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How you can address the retention challenge before it becomes a crisis


James Toop, CEO of Ambition School Leadership discusses how effective leadership and line management can be the tipping point in retaining the great teachers

In theory, teacher retention is simple. Keep your staff motivated and engaged and they will stay. In practice, it is hard to do.

The publication of last week’s School Workforce Census figures by the Department for Education (DfE) show the number of teachers entering the profession to be down from 45,120 in 2015 to 43,830 last year. It is yet another reminder of the staffing challenges we face in today’s schools. We need great staff if we are to provide every child with a great education.

Despite the negative headlines, we can see that the number of teachers leaving the profession actually fell from 10.4% in 2015 to 9.9% last year. Focusing on the ‘crisis’ narrative makes it easy to forget that the majority of teachers are not considering leaving the profession. But that’s not to say school leaders should be complacent about retention: working to keep staff engaged and positive should remain high on the agenda for middle and senior leaders.

As the well-known adage goes, people don’t leave jobs – they leave managers. Feeling supported, trusted and engaged are the main motivators for teachers to stay in-post. This was emphasised by Amanda Spielman in her speech at the Festival of Education, in which she highlighted that a management team is just as important as a headteacher in driving improvement. As leaders we are often too quick to spot the things that go wrong or need improvement, but celebrating success and rewarding staff is also critical.  A positive comment in the corridor, letters or cards to staff, and taking an interest in their personal life are all practical ways to send a powerful message to staff about how much you value them.

Research by LKMCo showed that the best middle leaders manage work and resources effectively so that staff feel they can manage workload, have time to focus on the job of teaching and are supported to improve practice. They also develop strong relationships with their team and are excellent at difficult skills such as giving feedback and having conversations about performance. Good managers also develop their colleagues, and this is a big contributing factor in retaining high-potential staff. We’ve seen this in our participants: 89% of Teaching Leaders from our 2014 intake are still in the school that supported them through the programme and 98% of Future Leaders are still working in state schools five years after completing the programme.

In a recent NAHT podcast from James Bowen of NAHT Edge and some middle leaders from our Teaching Leaders programme, coaching was described as one the most positive aspects of the programme. The leaders praised its tailored approach and its focus on you and your goals, enabling greater impact in school.  Such development is a great way of making staff feel valuable, cared for and supported because it gives them the opportunity to discuss their challenges and grow professionally. In the words of another participant, “My coach never told me how to fix an issue or to get around it, but empowered me to think of the solution myself.”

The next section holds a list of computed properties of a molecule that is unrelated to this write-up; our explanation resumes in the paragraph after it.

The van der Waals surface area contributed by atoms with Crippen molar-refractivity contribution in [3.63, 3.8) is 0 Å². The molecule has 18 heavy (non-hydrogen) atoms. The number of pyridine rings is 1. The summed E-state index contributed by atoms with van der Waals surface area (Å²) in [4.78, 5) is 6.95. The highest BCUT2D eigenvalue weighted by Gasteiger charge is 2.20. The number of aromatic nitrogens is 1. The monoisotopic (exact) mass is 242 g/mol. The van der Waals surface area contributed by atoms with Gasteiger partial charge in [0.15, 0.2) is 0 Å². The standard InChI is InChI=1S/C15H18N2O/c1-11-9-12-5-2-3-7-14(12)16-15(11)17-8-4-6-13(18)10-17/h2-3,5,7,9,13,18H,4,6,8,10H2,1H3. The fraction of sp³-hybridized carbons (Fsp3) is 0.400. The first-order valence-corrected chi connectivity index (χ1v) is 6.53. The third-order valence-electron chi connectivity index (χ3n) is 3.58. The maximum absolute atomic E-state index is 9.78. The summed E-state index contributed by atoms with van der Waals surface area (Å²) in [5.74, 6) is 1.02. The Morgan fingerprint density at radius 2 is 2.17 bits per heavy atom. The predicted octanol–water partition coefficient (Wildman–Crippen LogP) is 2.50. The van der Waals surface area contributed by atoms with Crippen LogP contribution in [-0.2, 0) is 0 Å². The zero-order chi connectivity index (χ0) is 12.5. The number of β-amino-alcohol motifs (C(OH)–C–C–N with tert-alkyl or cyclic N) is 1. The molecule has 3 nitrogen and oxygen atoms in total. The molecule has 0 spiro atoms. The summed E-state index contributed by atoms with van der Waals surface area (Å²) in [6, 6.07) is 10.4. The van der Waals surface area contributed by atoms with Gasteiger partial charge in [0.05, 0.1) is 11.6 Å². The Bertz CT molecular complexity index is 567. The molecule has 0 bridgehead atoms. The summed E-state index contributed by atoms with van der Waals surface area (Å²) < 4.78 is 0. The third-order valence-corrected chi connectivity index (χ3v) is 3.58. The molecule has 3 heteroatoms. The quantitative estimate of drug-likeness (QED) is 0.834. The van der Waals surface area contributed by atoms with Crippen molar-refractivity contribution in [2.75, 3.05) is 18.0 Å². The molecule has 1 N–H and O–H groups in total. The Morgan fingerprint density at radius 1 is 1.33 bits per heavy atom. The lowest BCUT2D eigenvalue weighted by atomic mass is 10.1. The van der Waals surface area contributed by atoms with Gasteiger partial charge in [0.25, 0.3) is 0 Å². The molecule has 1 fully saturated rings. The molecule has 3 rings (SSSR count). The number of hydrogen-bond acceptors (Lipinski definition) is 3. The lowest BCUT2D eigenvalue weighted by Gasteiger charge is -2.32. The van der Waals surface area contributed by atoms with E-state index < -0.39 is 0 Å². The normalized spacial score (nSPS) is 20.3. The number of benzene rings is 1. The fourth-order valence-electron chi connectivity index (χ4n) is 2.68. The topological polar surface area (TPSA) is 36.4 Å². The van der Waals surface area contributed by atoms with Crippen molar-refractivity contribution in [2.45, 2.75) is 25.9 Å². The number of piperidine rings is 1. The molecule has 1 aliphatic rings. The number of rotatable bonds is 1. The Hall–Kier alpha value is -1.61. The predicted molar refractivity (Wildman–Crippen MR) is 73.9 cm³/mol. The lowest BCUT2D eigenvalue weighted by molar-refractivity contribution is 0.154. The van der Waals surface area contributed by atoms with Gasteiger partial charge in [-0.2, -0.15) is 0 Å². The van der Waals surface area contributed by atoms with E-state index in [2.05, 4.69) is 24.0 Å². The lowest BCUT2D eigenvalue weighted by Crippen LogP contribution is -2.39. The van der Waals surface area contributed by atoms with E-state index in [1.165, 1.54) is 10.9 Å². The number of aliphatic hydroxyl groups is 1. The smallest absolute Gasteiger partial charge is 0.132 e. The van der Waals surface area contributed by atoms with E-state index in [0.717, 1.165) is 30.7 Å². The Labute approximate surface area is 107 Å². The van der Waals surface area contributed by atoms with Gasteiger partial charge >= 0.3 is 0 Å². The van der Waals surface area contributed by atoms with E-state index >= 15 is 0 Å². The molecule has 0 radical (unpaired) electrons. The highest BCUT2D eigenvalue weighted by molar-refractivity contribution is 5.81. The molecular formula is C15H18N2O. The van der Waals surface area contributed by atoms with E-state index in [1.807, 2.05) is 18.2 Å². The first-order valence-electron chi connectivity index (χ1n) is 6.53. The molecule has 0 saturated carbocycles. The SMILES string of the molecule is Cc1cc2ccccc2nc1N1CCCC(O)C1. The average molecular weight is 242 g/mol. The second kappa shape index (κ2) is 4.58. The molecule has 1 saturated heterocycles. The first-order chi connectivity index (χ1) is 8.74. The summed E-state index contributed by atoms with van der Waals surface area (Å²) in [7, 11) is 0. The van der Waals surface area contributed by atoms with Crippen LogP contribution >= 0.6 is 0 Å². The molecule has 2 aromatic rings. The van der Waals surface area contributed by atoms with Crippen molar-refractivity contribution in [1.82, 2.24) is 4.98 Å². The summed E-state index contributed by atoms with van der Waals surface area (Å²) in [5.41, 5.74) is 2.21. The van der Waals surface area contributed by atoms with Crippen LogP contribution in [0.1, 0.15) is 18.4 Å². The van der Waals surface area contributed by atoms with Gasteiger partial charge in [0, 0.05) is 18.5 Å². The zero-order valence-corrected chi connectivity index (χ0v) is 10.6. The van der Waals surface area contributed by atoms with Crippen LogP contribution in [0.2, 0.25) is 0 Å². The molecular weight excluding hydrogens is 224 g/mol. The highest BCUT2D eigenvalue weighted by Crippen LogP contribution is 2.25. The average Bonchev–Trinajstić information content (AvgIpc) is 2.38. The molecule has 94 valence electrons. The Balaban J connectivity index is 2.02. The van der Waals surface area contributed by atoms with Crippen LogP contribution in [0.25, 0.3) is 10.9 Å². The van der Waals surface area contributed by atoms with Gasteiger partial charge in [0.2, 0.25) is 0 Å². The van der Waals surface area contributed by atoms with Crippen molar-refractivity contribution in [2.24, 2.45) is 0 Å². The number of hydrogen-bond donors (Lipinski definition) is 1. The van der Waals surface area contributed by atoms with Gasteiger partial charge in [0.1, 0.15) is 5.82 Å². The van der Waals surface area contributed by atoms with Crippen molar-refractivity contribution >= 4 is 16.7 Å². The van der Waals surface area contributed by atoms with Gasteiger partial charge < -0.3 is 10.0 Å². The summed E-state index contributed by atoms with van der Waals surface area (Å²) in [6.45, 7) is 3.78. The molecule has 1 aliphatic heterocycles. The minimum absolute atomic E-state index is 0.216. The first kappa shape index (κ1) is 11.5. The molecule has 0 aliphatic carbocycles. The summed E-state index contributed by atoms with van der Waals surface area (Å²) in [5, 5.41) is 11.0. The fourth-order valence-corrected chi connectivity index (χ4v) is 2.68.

If developing individuals and managing teams is a vital first step, the next challenge is to get school leaders at all levels – from middle leaders to CEOs - to work together and ensure it happens consistently across a school, a group of schools and the entire sector. Heads and executive leaders can set a positive whole-school culture and communicate the high expectations that line managers must support teachers with the day to day challenges of the role. 

That’s why we focus on leadership at all levels at Ambition School Leadership, offering a joined-up leadership development pathway to tackle educational disadvantage, and thus ease the retention challenge within schools. We enable the leaders of today to improve their people management practice, and show the leaders of tomorrow the way to a rewarding and long-term career in the profession. 

We know that working in schools where pupils arrive with low prior attainment or low aspirations can have a mountain to climb towards GCSEs - this can be the most satisfying career a teacher could ask for. But they can also be the most challenging circumstances in which to work.  It is therefore vital that we develop our middle and senior leaders to be inspirational as well as focused on process and outcomes, and on their staff. While the sector has its challenges, effective leadership and line management could be the tipping point in retaining the great teachers working with children who most need a great education.

The final deadline for applications to the Teaching Leaders programme is Friday 7 July. Follow this link to nominate a high potential colleague.

About the author

James Toop is CEO of Ambition School Leadership, a charity working with leaders at all levels, from aspiring middle leaders to multi-academy trust chief executives. It provides technical training and leadership development to help leaders and schools transform the lives of the children who need it most. Teaching Leaders, its programme for high-potential middle leaders, is open for nominations until 7 July 2017.


First published 05 July 2017